10 common misconceptions about space
10 common misconceptions about space

Black holes, boiling blood, comet tails, probes, atmospheric reentry and more. Let's take a look at ten of the most common myths about space.

There is at least one question about space that any person will answer incorrectly. Let's break down ten common myths about space.

Not many of us have been in space, and often the idea of it is information about nine planets in the solar system and vague ideas about weightlessness associated with the hair of Sandra Bullock ("Gravity"), which does not flutter in this very weightlessness. There is at least one question about space that any person will answer incorrectly. Let's break down ten common myths about space.

People explode

Perhaps one of the oldest and most widespread myths about space sounds like this: in the airless space of space, any person will explode without a special spacesuit. The logic is that since there is no pressure there, we would bloat and burst like a balloon that was inflated too much. You might be surprised to learn that humans are much more durable than balloons. We do not burst when an injection is given to us, nor do we burst in space - our bodies are too tough for a vacuum. Let's swell a little, it's a fact. But our bones, skin, and other organs are resilient enough to survive this unless someone actively tears them apart. In fact, some people have already experienced extremely low pressure conditions while working on space missions. In 1966, a man was testing a spacesuit and suddenly decompression to 36,500 meters. He passed out, but did not explode. Even survived and fully recovered.

People freeze

This misconception is often used in films. How many of you have not seen someone find themselves overboard a spaceship without a suit? It quickly freezes, and if not returned back, it turns into an icicle and floats away. In reality, the opposite is happening. You will not freeze if you get into space; on the contrary, you will overheat. The water above the heat source will heat up, rise, cool down and again over again. But in space there is nothing that could accept the heat of water, which means that cooling to freezing point is impossible. Your body will work by producing heat. True, by the time you become unbearably hot, you will already be dead.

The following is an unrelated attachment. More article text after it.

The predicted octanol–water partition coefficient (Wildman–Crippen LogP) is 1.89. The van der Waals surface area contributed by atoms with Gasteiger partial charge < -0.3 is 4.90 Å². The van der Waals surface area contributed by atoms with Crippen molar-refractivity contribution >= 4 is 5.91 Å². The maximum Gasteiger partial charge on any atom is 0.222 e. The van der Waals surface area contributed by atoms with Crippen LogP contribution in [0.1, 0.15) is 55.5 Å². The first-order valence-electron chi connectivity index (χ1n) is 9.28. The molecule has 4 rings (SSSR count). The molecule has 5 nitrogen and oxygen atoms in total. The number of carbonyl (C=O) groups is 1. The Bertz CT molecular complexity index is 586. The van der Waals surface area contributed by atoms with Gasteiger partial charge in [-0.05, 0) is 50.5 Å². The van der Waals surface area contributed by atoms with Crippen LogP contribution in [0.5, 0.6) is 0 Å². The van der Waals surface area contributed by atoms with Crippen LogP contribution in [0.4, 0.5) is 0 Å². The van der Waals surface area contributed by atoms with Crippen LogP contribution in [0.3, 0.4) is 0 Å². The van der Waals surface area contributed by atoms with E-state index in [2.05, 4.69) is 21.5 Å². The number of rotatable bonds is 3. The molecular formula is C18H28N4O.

10 common misconceptions about space
10 common misconceptions about space

The blood boils

This myth has nothing to do with the fact that your body will overheat if you find yourself in an airless space. Instead, it is directly related to the fact that any liquid has a direct relationship with the pressure of the environment.

The higher the pressure, the higher the boiling point, and vice versa. Because it is easier for liquids to convert to gas. People with logic can guess that in space, where there is no pressure at all, liquid will boil, and blood is also liquid. The Armstrong Line runs where the atmospheric pressure is so low that the liquid will boil at room temperature. The problem is, if liquid boils in space, blood won't. Other liquids, such as saliva, will boil in your mouth. The man who was decompressed at 36,500 meters said that saliva "boiled" his tongue. Boiling this will be more like blow drying. However, blood, unlike saliva, is in a closed system, and your veins will keep it liquid under pressure. Even if you are in a complete vacuum, the fact that the blood is trapped in the system means that it will not turn into gas and escape.

The sun

The sun is where space exploration begins. This is a large ball of fire around which all the planets revolve, which is far enough away, but warms us and does not burn us. Considering that we could not exist without sunlight and heat, it can be considered surprising that there is a big misconception about the sun: that it is burning. If you've ever burned yourself with a flame, congratulations, you got more fire than the sun could give you. In reality, the Sun is a large ball of gas that emits light and heat energy during nuclear fusion, when two hydrogen atoms form a helium atom. The sun gives light and warmth, but does not give ordinary fire at all. It's just a big and warm light.

Black holes are funnels

There is another common misconception that can be attributed to the depiction of black holes in movies and cartoons. Of course, black holes are inherently "invisible", but to audiences like you and me, they are portrayed as sinister whirlpools of fate. They are depicted as two-dimensional funnels with an outlet on one side only. In reality, a black hole is a sphere. It doesn't have one side to suck you in, rather it looks like a planet with giant gravity. If you get too close to it from either side, then you will be swallowed up.

Re-entering the atmosphere

We have all seen how spacecraft re-enter the Earth's atmosphere (the so-called re-entering).